Essays on consumption with habit formation

by Seckin, Zennube Aylin

Abstract (Summary)
The aim of this thesis is to examine the implications of habit formation in a consurnption-saving mode1 with income uncertainty. By introducing habit formation, we have shown that habit formation itself leads to prudent behavior, in addition to the usual precautionary saving motive against incorne uncertainty. We have shown that with habit formation, even in the quadratic case where the precautionary saving premium is zero, there is habits-induced saving. in the exponential case, we have obtained a closed fonn solution for consumption, which will provide a better framework for empirically testing the behavior of consumption over the business cycle. By allowing habit-forming preferences in consumption, we did not need to assume Iiigher levels of income uncertainty to explain the excess sensitivity, the excess smoothness and the excess growth puzzles of consumption. We have also shown that the greater is the strength of habit formation the lower is the effect of income uncertainty on consurnption. By introducing liquidity constraints into the model with habit formation. we have shown that the effects of present and future shadow prices of liquidity constraint will be present and rise with the strength of habit formation. In a consumption-leisure choice model with a Cobb-Douglas utility function and habit formation in consumption, the intertemporal marginal rate of substitution between consumption and ieisure and the intertemporal marginal rate of substitution of leisure are higher the higher is the strength of habit formation. This result implies that the individual is less willing to intertemporally substitute current leisure with future leisure and with current consumption. With the liquidity constraints depending on wage eamings, the intratemporal marginal rate of substitution between consumption and leisure decreases whenever the constraint binds. FinaIly, in a two-period model, we have shown that habit formation leads to a larger prudence premiurn and greater precautionary saving, provided that the individual has decreasing absolute prudence. However, we have found that it is not possible to conclude, even with the utility function exhibiting a simple form of habit formation, that habits increase or decrease the precautionary premiurn "in the sense of Kimball" when there exists multiple periods. This work has left me with a Iarge debt of gratitude. First, 1 wish to express rny thanks to Professor Fanny S. Demers and Professor Michel Demers for their immense patience. understanding, guidance and encouragement. Without their support. it would have been difficult for me to accomplish this work. 1also thank Professor Steve Fems for kindly accepting to CO-supervise my thesis. His critical comments allowed me to improve substantially the early drafts of this work. 1am grateful to Ginette Harte, the Secretary of Graduate Studies at the Department of Economics, for her kind support and help in fulfilling periodic formalities throughout my years at Carleton. 1 thank to my parents who supported me in numerous ways while 1 was undertaking this endeavor and constantly motivated me to complete it. They telephoned me every Sunday Morning from Istanbul to wish me luck and courage. They have been always by my side. Finally, 1 wish to express my ever-standing gratitude to my husband Kaan who suffered and enjoyed with me the various stages of my studies, and constantly motivated me to accompIish this important step of my professional carrier. He always gave me the strength and hope that I needed to keep going during the most difficult times of distress. He helped me in every ways to facilitate my Iife and nsver complained about my repeated periods of desperation. 1 am deeply indebted to him for his immense love, compassion and understanding.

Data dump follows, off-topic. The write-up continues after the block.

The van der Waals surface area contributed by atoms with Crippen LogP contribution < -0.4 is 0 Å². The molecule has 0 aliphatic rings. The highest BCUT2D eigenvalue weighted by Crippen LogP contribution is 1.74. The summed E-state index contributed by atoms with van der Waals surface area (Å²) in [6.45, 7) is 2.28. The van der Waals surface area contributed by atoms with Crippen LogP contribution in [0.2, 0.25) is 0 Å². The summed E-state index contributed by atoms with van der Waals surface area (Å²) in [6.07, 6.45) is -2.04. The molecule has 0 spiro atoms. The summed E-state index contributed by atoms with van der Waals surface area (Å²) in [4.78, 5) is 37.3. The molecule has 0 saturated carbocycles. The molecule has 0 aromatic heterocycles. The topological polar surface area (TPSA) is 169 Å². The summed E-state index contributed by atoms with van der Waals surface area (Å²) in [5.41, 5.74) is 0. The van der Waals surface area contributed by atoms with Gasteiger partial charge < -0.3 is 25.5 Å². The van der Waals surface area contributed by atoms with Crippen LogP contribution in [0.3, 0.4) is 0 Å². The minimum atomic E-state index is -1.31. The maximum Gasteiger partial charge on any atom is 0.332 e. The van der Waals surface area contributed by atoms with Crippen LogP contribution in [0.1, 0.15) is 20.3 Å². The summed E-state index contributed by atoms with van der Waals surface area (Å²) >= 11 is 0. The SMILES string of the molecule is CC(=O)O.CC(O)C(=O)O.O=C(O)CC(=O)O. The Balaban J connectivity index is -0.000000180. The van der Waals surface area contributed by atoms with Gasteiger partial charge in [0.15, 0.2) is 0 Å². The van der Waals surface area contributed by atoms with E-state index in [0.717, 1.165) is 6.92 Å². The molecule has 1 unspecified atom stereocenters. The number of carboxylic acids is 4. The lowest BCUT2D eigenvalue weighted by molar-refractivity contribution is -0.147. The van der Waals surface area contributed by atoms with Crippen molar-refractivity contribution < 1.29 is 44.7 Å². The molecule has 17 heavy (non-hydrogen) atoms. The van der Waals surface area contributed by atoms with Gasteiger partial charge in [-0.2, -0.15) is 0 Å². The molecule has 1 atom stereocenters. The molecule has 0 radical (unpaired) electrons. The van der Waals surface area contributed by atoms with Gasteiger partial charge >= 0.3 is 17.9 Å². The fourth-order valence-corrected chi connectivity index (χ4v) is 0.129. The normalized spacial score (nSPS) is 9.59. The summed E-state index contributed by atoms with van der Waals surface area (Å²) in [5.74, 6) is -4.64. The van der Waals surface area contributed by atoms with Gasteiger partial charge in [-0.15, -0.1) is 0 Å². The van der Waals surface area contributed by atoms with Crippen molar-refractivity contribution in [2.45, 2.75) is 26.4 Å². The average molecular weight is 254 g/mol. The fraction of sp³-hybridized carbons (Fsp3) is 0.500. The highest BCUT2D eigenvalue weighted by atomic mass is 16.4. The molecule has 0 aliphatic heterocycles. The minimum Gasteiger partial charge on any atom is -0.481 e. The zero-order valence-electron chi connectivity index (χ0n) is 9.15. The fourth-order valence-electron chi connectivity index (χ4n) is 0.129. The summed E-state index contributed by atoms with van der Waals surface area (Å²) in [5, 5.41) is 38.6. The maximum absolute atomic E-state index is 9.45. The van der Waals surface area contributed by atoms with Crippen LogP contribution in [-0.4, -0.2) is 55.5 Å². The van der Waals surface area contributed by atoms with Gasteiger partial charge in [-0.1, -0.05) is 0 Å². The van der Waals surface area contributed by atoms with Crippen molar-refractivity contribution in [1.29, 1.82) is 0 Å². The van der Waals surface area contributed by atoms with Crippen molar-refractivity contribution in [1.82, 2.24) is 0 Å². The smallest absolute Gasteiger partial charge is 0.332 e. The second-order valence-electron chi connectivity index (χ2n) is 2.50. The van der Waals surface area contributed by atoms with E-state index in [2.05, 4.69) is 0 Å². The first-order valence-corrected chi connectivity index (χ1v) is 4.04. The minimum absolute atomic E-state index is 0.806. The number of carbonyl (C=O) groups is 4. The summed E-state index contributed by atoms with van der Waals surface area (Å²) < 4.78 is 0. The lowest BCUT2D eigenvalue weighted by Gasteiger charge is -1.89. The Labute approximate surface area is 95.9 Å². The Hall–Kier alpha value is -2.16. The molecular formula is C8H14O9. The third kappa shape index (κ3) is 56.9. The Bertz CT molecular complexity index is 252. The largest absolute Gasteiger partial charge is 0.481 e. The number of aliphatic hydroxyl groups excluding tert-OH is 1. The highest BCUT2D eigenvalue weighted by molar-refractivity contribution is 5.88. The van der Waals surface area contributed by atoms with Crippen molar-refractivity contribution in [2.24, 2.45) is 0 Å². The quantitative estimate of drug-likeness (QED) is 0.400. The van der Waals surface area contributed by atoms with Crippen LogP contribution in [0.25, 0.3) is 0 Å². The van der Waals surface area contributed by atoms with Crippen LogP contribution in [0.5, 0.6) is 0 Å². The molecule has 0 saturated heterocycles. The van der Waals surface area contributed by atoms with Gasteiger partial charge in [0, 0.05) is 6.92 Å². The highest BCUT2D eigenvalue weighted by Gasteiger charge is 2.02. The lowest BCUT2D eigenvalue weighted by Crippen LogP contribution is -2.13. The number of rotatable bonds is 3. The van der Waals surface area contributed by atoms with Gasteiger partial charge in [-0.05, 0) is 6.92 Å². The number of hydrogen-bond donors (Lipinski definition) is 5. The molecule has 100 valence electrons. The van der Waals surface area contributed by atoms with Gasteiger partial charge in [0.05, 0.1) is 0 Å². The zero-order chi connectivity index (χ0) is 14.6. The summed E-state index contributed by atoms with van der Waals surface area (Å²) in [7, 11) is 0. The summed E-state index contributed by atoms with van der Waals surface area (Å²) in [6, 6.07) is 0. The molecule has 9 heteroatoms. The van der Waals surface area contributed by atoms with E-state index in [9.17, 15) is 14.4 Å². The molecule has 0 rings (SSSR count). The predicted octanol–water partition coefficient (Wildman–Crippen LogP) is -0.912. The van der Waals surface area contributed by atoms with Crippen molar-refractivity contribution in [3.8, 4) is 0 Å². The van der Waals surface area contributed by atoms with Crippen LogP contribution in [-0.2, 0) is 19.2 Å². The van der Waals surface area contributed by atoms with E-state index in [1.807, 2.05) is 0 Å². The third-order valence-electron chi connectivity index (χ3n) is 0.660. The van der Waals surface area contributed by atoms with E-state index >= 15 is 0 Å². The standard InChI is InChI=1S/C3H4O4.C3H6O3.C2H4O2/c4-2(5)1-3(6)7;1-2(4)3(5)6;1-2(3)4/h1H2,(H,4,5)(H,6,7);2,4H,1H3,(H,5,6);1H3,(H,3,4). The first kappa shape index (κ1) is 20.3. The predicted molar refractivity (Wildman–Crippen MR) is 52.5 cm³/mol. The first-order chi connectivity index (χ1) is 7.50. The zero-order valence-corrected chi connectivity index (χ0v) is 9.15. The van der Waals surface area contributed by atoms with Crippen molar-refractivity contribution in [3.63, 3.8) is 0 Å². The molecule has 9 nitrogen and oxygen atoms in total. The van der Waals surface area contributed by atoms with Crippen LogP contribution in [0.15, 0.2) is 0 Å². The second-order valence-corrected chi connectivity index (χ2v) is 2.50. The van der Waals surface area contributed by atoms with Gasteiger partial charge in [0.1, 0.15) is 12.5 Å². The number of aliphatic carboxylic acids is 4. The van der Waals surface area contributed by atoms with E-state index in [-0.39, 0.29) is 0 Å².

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Source Type:Master's Thesis



Date of Publication:01/01/1999

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